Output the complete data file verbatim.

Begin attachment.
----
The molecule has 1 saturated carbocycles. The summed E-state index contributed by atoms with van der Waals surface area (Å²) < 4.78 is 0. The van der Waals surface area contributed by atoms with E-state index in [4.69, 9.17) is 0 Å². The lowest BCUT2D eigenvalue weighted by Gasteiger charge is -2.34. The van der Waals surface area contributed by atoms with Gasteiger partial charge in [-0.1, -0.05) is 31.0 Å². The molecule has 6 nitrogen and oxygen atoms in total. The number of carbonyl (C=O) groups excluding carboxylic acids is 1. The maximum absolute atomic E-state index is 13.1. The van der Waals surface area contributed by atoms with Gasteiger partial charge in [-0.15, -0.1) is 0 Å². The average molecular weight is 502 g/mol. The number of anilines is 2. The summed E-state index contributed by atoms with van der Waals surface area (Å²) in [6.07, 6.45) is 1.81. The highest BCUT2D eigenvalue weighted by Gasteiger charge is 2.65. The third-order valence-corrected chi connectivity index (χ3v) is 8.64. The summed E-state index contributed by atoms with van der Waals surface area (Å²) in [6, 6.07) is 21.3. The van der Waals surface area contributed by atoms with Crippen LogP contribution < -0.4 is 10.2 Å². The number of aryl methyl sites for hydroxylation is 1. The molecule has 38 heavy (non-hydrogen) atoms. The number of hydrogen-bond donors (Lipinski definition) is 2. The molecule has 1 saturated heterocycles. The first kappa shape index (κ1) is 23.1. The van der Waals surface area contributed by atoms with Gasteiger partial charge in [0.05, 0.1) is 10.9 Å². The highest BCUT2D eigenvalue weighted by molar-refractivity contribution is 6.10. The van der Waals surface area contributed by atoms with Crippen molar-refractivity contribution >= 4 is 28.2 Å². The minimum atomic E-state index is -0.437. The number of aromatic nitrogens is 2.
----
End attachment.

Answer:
The molecule has 1 saturated carbocycles. The summed E-state index contributed by atoms with van der Waals surface area (Å²) < 4.78 is 0. The van der Waals surface area contributed by atoms with E-state index in [4.69, 9.17) is 0 Å². The lowest BCUT2D eigenvalue weighted by Gasteiger charge is -2.34. The van der Waals surface area contributed by atoms with Gasteiger partial charge in [-0.1, -0.05) is 31.0 Å². The molecule has 6 nitrogen and oxygen atoms in total. The number of carbonyl (C=O) groups excluding carboxylic acids is 1. The maximum absolute atomic E-state index is 13.1. The van der Waals surface area contributed by atoms with Gasteiger partial charge in [-0.15, -0.1) is 0 Å². The average molecular weight is 502 g/mol. The number of anilines is 2. The summed E-state index contributed by atoms with van der Waals surface area (Å²) in [6.07, 6.45) is 1.81. The highest BCUT2D eigenvalue weighted by Gasteiger charge is 2.65. The third-order valence-corrected chi connectivity index (χ3v) is 8.64. The summed E-state index contributed by atoms with van der Waals surface area (Å²) in [6, 6.07) is 21.3. The van der Waals surface area contributed by atoms with Crippen LogP contribution < -0.4 is 10.2 Å². The number of aryl methyl sites for hydroxylation is 1. The molecule has 38 heavy (non-hydrogen) atoms. The number of hydrogen-bond donors (Lipinski definition) is 2. The molecule has 1 saturated heterocycles. The first kappa shape index (κ1) is 23.1. The van der Waals surface area contributed by atoms with Gasteiger partial charge in [0.05, 0.1) is 10.9 Å². The highest BCUT2D eigenvalue weighted by molar-refractivity contribution is 6.10. The van der Waals surface area contributed by atoms with Crippen molar-refractivity contribution >= 4 is 28.2 Å². The minimum atomic E-state index is -0.437. The number of aromatic nitrogens is 2.